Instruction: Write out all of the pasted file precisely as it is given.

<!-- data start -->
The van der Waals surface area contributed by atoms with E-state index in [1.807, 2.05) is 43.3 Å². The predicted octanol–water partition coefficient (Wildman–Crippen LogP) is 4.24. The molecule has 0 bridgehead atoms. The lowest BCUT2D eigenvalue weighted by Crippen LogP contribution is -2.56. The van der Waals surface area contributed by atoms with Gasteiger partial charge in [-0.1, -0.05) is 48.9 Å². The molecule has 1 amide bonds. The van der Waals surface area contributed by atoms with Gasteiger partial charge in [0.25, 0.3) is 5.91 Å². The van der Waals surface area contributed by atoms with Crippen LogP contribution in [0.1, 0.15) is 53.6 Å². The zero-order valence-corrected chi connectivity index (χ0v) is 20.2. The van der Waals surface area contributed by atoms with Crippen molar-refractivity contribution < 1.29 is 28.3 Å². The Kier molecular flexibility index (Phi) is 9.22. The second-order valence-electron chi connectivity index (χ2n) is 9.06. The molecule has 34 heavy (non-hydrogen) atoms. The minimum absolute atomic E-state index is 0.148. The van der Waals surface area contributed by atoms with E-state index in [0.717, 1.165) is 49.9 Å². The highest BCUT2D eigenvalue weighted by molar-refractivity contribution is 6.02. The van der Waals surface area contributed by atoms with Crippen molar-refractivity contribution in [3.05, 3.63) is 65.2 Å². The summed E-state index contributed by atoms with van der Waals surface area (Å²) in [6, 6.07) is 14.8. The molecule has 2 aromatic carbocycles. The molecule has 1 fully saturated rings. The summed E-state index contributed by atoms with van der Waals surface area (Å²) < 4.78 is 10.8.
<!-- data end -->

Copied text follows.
The van der Waals surface area contributed by atoms with E-state index in [1.807, 2.05) is 43.3 Å². The predicted octanol–water partition coefficient (Wildman–Crippen LogP) is 4.24. The molecule has 0 bridgehead atoms. The lowest BCUT2D eigenvalue weighted by Crippen LogP contribution is -2.56. The van der Waals surface area contributed by atoms with Gasteiger partial charge in [-0.1, -0.05) is 48.9 Å². The molecule has 1 amide bonds. The van der Waals surface area contributed by atoms with Gasteiger partial charge in [0.25, 0.3) is 5.91 Å². The van der Waals surface area contributed by atoms with Crippen LogP contribution in [0.1, 0.15) is 53.6 Å². The zero-order valence-corrected chi connectivity index (χ0v) is 20.2. The van der Waals surface area contributed by atoms with Crippen molar-refractivity contribution < 1.29 is 28.3 Å². The Kier molecular flexibility index (Phi) is 9.22. The second-order valence-electron chi connectivity index (χ2n) is 9.06. The molecule has 34 heavy (non-hydrogen) atoms. The minimum absolute atomic E-state index is 0.148. The van der Waals surface area contributed by atoms with E-state index in [0.717, 1.165) is 49.9 Å². The highest BCUT2D eigenvalue weighted by molar-refractivity contribution is 6.02. The van der Waals surface area contributed by atoms with Crippen molar-refractivity contribution in [3.05, 3.63) is 65.2 Å². The summed E-state index contributed by atoms with van der Waals surface area (Å²) in [6, 6.07) is 14.8. The molecule has 2 aromatic carbocycles. The molecule has 1 fully saturated rings. The summed E-state index contributed by atoms with van der Waals surface area (Å²) < 4.78 is 10.8.